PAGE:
O'Fallon Progress

O’Fallon Rotary: 90 years young in May 2015

The Rotary International of O’Fallon is fast approaching a major milestone next month—the chapter will be celebrating its 90th anniversary since being chartered in 1925.

Long-time O’Fallon resident and Rotary member Greg Yank said the celebration is quite and accomplishment, but merely a milestone in comparison to what will come 10 years down the road—the club’s centennial celebration.

“This is a big birthday and the Rotary Club of O’Fallon has really been influential in the O’Fallon community over the years,” Yank noted.

According to Yank, the celebration will be taking place from 5:30-8 p.m., Friday, May 15, at the Katy Cavins Community Center located at 308 E. Fifth St. in the area of the O’Fallon Community Park.

Chartered May 19, 1925, with 15 members, the O’Fallon Rotary Club No. 3332, member of District 6510, has grown to 80 members today. The O’Fallon Rotary International has sponsored the formation of other local clubs in Lebanon, Waterloo, Columbia, Fairview Heights and a second club, the Sunrise Club, in O’Fallon.

President of the O’Fallon Historical Society Brian Keller will be the featured speaker sharing his knowledge about the history of the O’Fallon Rotary and how the club grew in unison with the O’Fallon community over the years, Yank said.

“He really has some interesting stories about how Rotary and O’Fallon has grown together—how some of the leadership in the Rotary club were leaders in the community alike,” Yank said.

Keller said his focus will be on the early years of Rotary in O’Fallon—what O’Fallon was like at the time, how the local Rotary club started and what they did back then and in the years after.

“One fun fact that when Rotary organized in O’Fallon (1925), it was the height of Prohibition. Whatever functions they had would have been (or should have been) strictly dry affairs!” Keller said.

Veteran member of nearly 50 years, O’Fallonite Ed True, former Ward 2 alderman, said he’s witnessed a myriad of positive changes over the years in the club.

“I’ve seen our club change considerably since I joined in 1970, our membership now is about three times what it was then,” True said. “We didn’t seem to be doing an awful lot of projects at that time, but we are now.”

According to Yank, True’s level of stewardship and dedication to the club, its members and the Rotary mission of international relations, is a true testament of what all Rotarians should aspire to be.

“For me, one of the areas of Rotary is the foreign exchange students, and I’ve been quite involved with that program over the years,” True said. “Our district is one of 18 in a multi-district called Central states and I am the Central States Correspondent, which means I facilitate all the exchanges between eight countries that I work with in the Asia Pacific South region of the world.”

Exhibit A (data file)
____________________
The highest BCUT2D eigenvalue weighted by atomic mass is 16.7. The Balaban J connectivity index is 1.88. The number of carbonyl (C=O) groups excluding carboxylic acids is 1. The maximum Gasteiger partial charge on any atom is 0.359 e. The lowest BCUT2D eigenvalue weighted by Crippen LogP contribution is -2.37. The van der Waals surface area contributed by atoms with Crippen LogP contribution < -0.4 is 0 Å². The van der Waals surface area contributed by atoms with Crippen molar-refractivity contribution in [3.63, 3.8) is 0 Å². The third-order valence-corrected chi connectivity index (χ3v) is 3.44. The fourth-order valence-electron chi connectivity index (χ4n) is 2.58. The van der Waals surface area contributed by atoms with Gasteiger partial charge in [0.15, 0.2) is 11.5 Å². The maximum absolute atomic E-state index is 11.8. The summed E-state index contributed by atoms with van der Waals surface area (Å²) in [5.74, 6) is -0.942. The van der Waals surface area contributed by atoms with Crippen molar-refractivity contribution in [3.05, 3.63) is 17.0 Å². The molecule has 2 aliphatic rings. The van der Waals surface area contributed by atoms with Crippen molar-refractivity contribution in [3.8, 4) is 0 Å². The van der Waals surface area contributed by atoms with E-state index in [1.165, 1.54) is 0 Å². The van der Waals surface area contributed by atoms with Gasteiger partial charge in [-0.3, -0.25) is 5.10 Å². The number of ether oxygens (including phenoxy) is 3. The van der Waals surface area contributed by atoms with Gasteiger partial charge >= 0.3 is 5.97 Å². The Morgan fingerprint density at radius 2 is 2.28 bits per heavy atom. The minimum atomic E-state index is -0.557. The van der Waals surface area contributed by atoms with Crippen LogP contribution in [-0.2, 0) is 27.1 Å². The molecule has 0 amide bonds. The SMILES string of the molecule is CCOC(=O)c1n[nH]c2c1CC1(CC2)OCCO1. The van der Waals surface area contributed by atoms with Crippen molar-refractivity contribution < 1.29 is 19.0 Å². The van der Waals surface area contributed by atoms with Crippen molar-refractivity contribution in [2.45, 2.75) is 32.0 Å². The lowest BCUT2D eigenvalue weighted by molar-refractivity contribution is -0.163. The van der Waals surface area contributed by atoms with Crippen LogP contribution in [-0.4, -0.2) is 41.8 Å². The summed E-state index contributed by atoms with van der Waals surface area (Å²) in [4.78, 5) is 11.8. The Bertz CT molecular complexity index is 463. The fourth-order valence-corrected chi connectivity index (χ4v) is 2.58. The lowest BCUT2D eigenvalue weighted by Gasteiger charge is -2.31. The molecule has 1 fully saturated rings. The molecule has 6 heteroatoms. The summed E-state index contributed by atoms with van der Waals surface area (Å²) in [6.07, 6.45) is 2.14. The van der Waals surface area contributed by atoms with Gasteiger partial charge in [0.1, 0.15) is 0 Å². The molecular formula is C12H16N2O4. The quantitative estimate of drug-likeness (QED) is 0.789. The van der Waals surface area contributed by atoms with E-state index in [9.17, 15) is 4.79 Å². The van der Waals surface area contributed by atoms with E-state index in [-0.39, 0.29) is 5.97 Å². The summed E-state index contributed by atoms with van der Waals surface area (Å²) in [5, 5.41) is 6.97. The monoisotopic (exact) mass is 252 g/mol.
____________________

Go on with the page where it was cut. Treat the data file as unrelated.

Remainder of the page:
This year alone, True said he’s representing 70 students—35 going over to Asia Pacific South region, and 35 coming in, to six states and Toronto, Canada.

The eight countries True specifically deals with are as follows: Australia, India, Indonesia, Malaysia, New Zealand, Phillipines, Singapore and Thailand. True said he was offered the position about eight years ago due to an opening for the position being made available.

“I’m very happy with the countries I work with because I’ve gotten to know my counterparts in those countries fairly well, and I think we work well together,” True said. “In addition with presenting the history of Rotary from back when we started to present day, we will be sharing our projections for the future that we collectively see in the next few years coming up.”

According to Yank, the club is made up of ordinary people around the world working together to protect the environment, improving communities, ending polio and accomplishing other extraordinary things.

“We’ve compiled a video of all the Rotary presidents as far back as we could go, and that will be shown at the event,” Yank forecasted. “Our goal is to have 20 tables with about 10 people per table, but that may change depending on ticket sales of course. We encourage members of the community to go to the website, www.ofallonrotary.org, to purchase a ticket and join in the celebration.”

With 1.2 million service-minded men and women belonging to nearly 29,000 Rotary clubs in virtually every nation in the world, Rotary has grown exponentially since its inception in 1905 in Chicago as the world’s first service club.

O’Fallon Rotary meets at noon every Monday at the Katy Cavins Community Center. The Sunrise Rotary meets at First United Methodist Church, located at 504 E. Highway 50, in O’Fallon. The St. Clair County Sunset Rotary meets at 6:10 p.m. every Thursday in the lower level of the Knights of Columbus Hall, located at 402 E. Highway 50 in O’Fallon.

For more information about the event or to buy tickets, visit www.ofallonrotary.org, http://www.stclaircountysunsetrotaryclub.org, http://www.ofallonsunriserotary.org.